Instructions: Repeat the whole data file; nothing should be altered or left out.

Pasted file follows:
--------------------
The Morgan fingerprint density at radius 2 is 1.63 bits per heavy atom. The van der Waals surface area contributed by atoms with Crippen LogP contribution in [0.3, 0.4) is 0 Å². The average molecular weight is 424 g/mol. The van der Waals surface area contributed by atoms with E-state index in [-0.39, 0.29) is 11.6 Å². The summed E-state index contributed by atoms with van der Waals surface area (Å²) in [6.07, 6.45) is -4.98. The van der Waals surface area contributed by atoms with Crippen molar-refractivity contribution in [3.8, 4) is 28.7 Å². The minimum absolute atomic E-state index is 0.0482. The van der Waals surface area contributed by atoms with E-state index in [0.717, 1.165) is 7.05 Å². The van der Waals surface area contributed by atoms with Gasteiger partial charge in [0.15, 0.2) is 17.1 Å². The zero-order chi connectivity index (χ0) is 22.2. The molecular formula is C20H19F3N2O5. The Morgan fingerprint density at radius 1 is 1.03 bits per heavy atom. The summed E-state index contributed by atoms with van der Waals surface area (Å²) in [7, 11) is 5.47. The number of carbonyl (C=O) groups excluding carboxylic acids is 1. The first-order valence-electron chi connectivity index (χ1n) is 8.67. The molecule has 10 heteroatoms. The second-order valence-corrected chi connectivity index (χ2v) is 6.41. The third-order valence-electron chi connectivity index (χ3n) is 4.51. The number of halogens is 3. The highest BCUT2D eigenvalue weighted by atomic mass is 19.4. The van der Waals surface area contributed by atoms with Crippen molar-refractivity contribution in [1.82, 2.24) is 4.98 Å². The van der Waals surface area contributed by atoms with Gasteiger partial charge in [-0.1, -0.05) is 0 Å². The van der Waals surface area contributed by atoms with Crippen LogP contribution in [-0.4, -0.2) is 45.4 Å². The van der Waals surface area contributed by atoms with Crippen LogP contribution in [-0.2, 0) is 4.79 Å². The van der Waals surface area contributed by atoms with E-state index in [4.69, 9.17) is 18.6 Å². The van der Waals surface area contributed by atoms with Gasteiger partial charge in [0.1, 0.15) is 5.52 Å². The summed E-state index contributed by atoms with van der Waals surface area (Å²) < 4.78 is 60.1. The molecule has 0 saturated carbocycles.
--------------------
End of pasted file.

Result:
The Morgan fingerprint density at radius 2 is 1.63 bits per heavy atom. The van der Waals surface area contributed by atoms with Crippen LogP contribution in [0.3, 0.4) is 0 Å². The average molecular weight is 424 g/mol. The van der Waals surface area contributed by atoms with E-state index in [-0.39, 0.29) is 11.6 Å². The summed E-state index contributed by atoms with van der Waals surface area (Å²) in [6.07, 6.45) is -4.98. The van der Waals surface area contributed by atoms with Crippen molar-refractivity contribution in [3.8, 4) is 28.7 Å². The minimum absolute atomic E-state index is 0.0482. The van der Waals surface area contributed by atoms with E-state index in [0.717, 1.165) is 7.05 Å². The van der Waals surface area contributed by atoms with Gasteiger partial charge in [0.15, 0.2) is 17.1 Å². The zero-order chi connectivity index (χ0) is 22.2. The molecular formula is C20H19F3N2O5. The Morgan fingerprint density at radius 1 is 1.03 bits per heavy atom. The summed E-state index contributed by atoms with van der Waals surface area (Å²) in [7, 11) is 5.47. The number of carbonyl (C=O) groups excluding carboxylic acids is 1. The first-order valence-electron chi connectivity index (χ1n) is 8.67. The molecule has 10 heteroatoms. The second-order valence-corrected chi connectivity index (χ2v) is 6.41. The third-order valence-electron chi connectivity index (χ3n) is 4.51. The number of halogens is 3. The highest BCUT2D eigenvalue weighted by atomic mass is 19.4. The van der Waals surface area contributed by atoms with Crippen molar-refractivity contribution in [1.82, 2.24) is 4.98 Å². The van der Waals surface area contributed by atoms with Gasteiger partial charge in [-0.1, -0.05) is 0 Å². The van der Waals surface area contributed by atoms with Crippen LogP contribution in [-0.4, -0.2) is 45.4 Å². The van der Waals surface area contributed by atoms with Crippen LogP contribution in [-0.2, 0) is 4.79 Å². The van der Waals surface area contributed by atoms with E-state index in [4.69, 9.17) is 18.6 Å². The van der Waals surface area contributed by atoms with Gasteiger partial charge in [0.1, 0.15) is 5.52 Å². The summed E-state index contributed by atoms with van der Waals surface area (Å²) < 4.78 is 60.1. The molecule has 0 saturated carbocycles.